10 hours ago, MrFahrenheit said:

I came up with a list of prospective Macs starting in about 1990 going through the 68k era, and I replaced the components with what I thought should have been what the specs of each of the machines.

So, there's an interesting undercurrent here about just putting better technology in the basic computers and it's interesting to think about how that would've gone. I continue to maintain that the basic Macs were "fine", especially if you had existing system6-based workflows or whatever.

 

My personal take here is that adding models probably isn't the right way to go about it. If it were me, I'd take a good long look at what was available, in, say, 1990, and then start cutting. (1990 has this less bad than, say, 1992, but my point stands for basically the entire decade between 1987 and 1997.)

 

If you aren't selling three models of SE, for example, you can get away with charging less for them through volume. If you're worried about the IIsi eating some of your IIci sales, just don't sell it. (And, I legitimately believe Apple was kind of worried about this in 1990, in a way they claim since 1998 or so not to have been.)

 

The other problem is Apple leaving old models in place too long. Arguably by, like, 1992, the Quadra 700 and 900 are the "fast" computers and reviews in 1992 comparing the Performa 600/IIvx to the IIci acknowledge that the IIci was several years old by then. Maybe the solution was to build the IIvx/P600 by refreshing+nerfing the IIci platform instead of leaving the IIci in place. Though, there's some "040 supply issues" going on there which is most, IIRC, of why the IIci was still on sale to begin with.

 

The question is basically, who you leave out and when do you choose to leave money on the table, and if you leave money on the table by, say, just dropping the IIci board into your Mac IIcd/IIvx or whatever and pricing it what the IIvx/P600 cost, are you possibly saving money by not doing development on a new unique model or by basing the new model on a revision of something a little more tried and true? (well, "tried and true" is the wrong phrase here. the IIvi/vx/P600 worked well, they just weren't as fast because their architecture comes from the LC series with NuBus and a better RAM controller added on, which is why they do about half what a IIci will in benchmarks, but, the IIci is already superceded by the Quadra 700, so I feel like just killing it in favor of the CDROM machine would've been fine and it would probably have cost Apple similarly either way, at least in terms of engineering costs, because you do kind of still arguably have to fix up the VRAM situation.)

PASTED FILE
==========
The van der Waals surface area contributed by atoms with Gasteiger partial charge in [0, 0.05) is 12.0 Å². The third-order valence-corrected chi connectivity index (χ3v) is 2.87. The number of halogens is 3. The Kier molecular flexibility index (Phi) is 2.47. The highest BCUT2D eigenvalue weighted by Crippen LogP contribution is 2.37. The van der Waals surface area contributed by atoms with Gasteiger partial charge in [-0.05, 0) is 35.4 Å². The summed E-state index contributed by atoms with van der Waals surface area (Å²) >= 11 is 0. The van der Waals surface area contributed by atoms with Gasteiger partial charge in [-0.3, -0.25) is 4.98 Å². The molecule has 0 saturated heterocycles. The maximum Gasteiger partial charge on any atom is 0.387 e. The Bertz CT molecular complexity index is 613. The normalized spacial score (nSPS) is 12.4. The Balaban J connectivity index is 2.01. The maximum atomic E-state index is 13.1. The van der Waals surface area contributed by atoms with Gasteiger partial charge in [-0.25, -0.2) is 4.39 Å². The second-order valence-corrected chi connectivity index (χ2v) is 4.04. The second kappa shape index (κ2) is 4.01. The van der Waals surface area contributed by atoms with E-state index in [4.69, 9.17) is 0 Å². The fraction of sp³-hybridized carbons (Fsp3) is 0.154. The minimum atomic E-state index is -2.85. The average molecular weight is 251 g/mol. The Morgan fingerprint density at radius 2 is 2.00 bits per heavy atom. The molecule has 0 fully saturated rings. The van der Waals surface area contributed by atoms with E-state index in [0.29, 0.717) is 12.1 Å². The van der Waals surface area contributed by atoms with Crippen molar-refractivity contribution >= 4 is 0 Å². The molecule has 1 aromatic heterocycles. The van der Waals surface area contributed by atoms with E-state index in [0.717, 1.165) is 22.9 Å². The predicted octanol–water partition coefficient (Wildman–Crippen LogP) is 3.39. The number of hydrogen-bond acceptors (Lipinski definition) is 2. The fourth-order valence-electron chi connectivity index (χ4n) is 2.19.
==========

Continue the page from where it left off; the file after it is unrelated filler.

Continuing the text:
To be honest though, I think there's a reasonable argument Apple wasn't thinking these through clearly. There's also the admitted benefit of hindsight being 20/20 in these kinds of scenarios, and we don't necessarily know what conditions or information Apple was working on when it was planning things in the '90s.

10 hours ago, MrFahrenheit said:

(IIvi followed by the IIvx ??).

I've always thought of the IIvi and IIvx as sort of parallel models, meant for different international markets. It's my recollection that the IIvi never actually sold in the US, instead, it was for more cost-sensitive European markets, where the IIvx and Performa 600 did sell in the US.

 

10 hours ago, MrFahrenheit said:

In regards to the 6200/6300/6400 series, I can only say that I was looking for a new computer in 1995 and I went into a computer store to test out various machines. 

The 6300/100-120 launched in 1996 and the 6400 launched in 1997. A 6300/100 should perform approximately as well as a 7200 and a 6400 should do better than any 7200, perhaps unless you wrench things to the max and have a 7200/120 with a generous L2 cache and a cacheles 6400/180 or 6360/160. (The cacheless 6400 was, again, primarily for cost-conscious markets and it's my understanding that relatively few cacheless 6400s sold in the US.)

 

The 6100 and 6200 have basicaly the same performance at PowerPC code.

 

The 6300 was a huge boost from the 6100-6200 but wasn't really a meaningful break from the architecture, and that whole "603 upgrade on an 040 machine adapted forward from an 030 platform" aspect of it does really hold it back compared to things like the PCI 604s, but it's anybody's guess as to how, say, a 6300/120 vs. 7200/120 showdown would go, I just don't have those machines on hand to try.

 

The other issue here is that given that you had the knowledge/expertise and resources to do that kind of indicates you really were a 7000/8000 customer anyway, and might even have been able to justify going up to a 7500/100. That kind of smooth product gradient is a lot of why people laud '90s Apple, for having a product in every price bracket and for every need. And, the 6200 was for people whose needs were more simple and involved fewer legacy software applications than yours did at the time.

 

That's not a failing of the 6200 per se, it's just how it shook down because it was cheap. (i.e. people need to stop expecting that the cheapest Mac will always be equal to the best Mac in terms of performance.)

10 hours ago, MrFahrenheit said:

If anyone here has a 6x00 series computer, we could run some 68k emulation and PPC benchmarks on different machines and post the results.  Would be an interesting excercise.

I've got a 6220/75 and in macbench 4 it returns almost the same results as my 6100. It's within a few percentage points. I've also got a 7200/90, but not a /75 or /120 or any cache for that machine.